Nobel Prize winner comes to UAA

Posted: Friday, June 13, 2003

ANCHORAGE (AP) Vernon Smith, co-winner of the 2002 Nobel Prize in economics, has come to the University of Alaska Anchorage as a visiting scholar.

Smith, a professor at George Mason University in Fairfax, Va., is the first to occupy the Rasmuson Chair in Economics, said Diane Kaplan, Rasmuson Foundation president. Alaska banker and philanthropist Elmer Rasmuson gave the university $5 million for the position, hoping to stimulate a world-class economics department.

Smith, 76, shared the Nobel Prize with Princeton University economics professor Daniel Kahneman. Smith is credited with pioneering experimental economics in the mid-1950s. He was the first to test market theories on real people in a laboratory, researching buying and selling patterns.

The academy singled out his use of ''wind-tunnel tests,'' where trials of new, alternative market designs are done in the laboratory before being implemented.

Wearing a ponytail and cowboy boots, Smith cuts a down-to-earth figure and prefers a discussion to giving lectures. He said he is interested in learning more about Alaska, but he has some experience with the state already.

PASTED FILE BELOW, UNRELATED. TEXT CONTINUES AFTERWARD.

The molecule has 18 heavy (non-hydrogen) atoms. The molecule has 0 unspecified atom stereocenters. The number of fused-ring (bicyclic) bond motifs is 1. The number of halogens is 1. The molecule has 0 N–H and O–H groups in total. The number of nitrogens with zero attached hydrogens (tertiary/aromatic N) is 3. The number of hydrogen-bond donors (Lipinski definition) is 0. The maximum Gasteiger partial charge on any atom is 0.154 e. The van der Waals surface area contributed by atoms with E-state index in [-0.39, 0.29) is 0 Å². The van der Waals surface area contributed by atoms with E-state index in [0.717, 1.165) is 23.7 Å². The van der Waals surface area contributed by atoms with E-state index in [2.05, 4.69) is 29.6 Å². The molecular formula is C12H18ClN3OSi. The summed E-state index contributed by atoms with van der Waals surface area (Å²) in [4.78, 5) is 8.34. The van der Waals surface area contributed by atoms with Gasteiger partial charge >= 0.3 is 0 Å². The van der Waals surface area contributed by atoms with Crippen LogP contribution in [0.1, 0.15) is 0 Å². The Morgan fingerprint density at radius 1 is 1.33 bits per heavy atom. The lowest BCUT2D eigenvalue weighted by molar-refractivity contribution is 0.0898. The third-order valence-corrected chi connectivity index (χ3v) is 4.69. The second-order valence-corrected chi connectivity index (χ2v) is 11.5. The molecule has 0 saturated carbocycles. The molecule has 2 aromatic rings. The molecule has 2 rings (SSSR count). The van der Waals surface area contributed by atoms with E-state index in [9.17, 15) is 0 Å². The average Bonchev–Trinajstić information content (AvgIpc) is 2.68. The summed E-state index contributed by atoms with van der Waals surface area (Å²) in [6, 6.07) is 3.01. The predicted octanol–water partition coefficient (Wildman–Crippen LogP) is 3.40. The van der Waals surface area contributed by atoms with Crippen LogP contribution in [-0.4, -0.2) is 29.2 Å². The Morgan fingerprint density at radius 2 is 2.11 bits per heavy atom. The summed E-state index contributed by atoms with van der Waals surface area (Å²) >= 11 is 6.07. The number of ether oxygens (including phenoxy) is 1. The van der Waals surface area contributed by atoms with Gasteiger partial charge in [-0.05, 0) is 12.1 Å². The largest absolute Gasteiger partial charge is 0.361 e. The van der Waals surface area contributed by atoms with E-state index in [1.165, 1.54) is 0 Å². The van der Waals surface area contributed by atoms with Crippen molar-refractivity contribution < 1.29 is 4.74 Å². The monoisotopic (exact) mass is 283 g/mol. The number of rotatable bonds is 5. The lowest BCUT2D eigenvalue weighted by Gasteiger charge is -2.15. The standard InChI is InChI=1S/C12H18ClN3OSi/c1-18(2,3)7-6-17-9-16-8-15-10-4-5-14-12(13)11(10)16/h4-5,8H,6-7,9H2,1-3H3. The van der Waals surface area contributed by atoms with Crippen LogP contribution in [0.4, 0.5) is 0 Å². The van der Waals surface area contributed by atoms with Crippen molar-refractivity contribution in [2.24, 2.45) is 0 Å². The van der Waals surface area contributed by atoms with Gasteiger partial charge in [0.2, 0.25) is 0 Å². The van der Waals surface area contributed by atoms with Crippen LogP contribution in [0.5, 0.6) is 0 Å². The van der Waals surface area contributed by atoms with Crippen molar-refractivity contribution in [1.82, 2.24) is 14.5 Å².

In 1965, he drove to Circle, as far north as he could then, with family and dogs and trailer in tow. He returned for a fly-in fishing trip in Southeast and finally to Anchorage in 1989 with his wife, Candace, a former teacher and economics education consultant.

UAA economics associate professor Paul Johnson said Smith's research background could provide fresh perspectives on problems Alaska has been tossing around for decades.

Smith said that he could draw on his experience with other economies around the world to help but that it would be up to Alaska to come up with goals and solutions.

''I'm not here to pontificate,'' Smith said.

Based at UAA for the summer, Smith will work with faculty from different departments as well as high school economics teachers from around the state. He will leave in September but come back for visits in the fall and spring, speaking in classes and following up with researchers.



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